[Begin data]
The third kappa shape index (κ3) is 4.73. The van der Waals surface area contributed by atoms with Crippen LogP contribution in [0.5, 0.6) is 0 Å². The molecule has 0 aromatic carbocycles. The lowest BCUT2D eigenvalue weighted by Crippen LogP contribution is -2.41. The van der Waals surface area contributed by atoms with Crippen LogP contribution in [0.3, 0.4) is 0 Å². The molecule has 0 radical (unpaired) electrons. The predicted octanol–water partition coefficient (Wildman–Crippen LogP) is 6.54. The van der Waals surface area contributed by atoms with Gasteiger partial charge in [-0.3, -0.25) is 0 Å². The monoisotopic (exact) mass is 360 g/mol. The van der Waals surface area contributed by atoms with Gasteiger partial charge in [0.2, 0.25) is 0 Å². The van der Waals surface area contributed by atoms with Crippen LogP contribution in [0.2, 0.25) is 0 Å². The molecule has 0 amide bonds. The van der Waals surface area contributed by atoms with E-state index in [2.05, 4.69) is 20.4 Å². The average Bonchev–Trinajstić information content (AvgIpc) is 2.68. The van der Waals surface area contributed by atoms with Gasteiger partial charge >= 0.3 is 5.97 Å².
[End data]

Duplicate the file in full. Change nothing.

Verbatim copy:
The third kappa shape index (κ3) is 4.73. The van der Waals surface area contributed by atoms with Crippen LogP contribution in [0.5, 0.6) is 0 Å². The molecule has 0 aromatic carbocycles. The lowest BCUT2D eigenvalue weighted by Crippen LogP contribution is -2.41. The van der Waals surface area contributed by atoms with Crippen LogP contribution in [0.3, 0.4) is 0 Å². The molecule has 0 radical (unpaired) electrons. The predicted octanol–water partition coefficient (Wildman–Crippen LogP) is 6.54. The van der Waals surface area contributed by atoms with Gasteiger partial charge in [-0.3, -0.25) is 0 Å². The monoisotopic (exact) mass is 360 g/mol. The van der Waals surface area contributed by atoms with Gasteiger partial charge in [0.2, 0.25) is 0 Å². The van der Waals surface area contributed by atoms with Crippen LogP contribution in [0.2, 0.25) is 0 Å². The molecule has 0 amide bonds. The van der Waals surface area contributed by atoms with E-state index in [2.05, 4.69) is 20.4 Å². The average Bonchev–Trinajstić information content (AvgIpc) is 2.68. The van der Waals surface area contributed by atoms with Gasteiger partial charge >= 0.3 is 5.97 Å².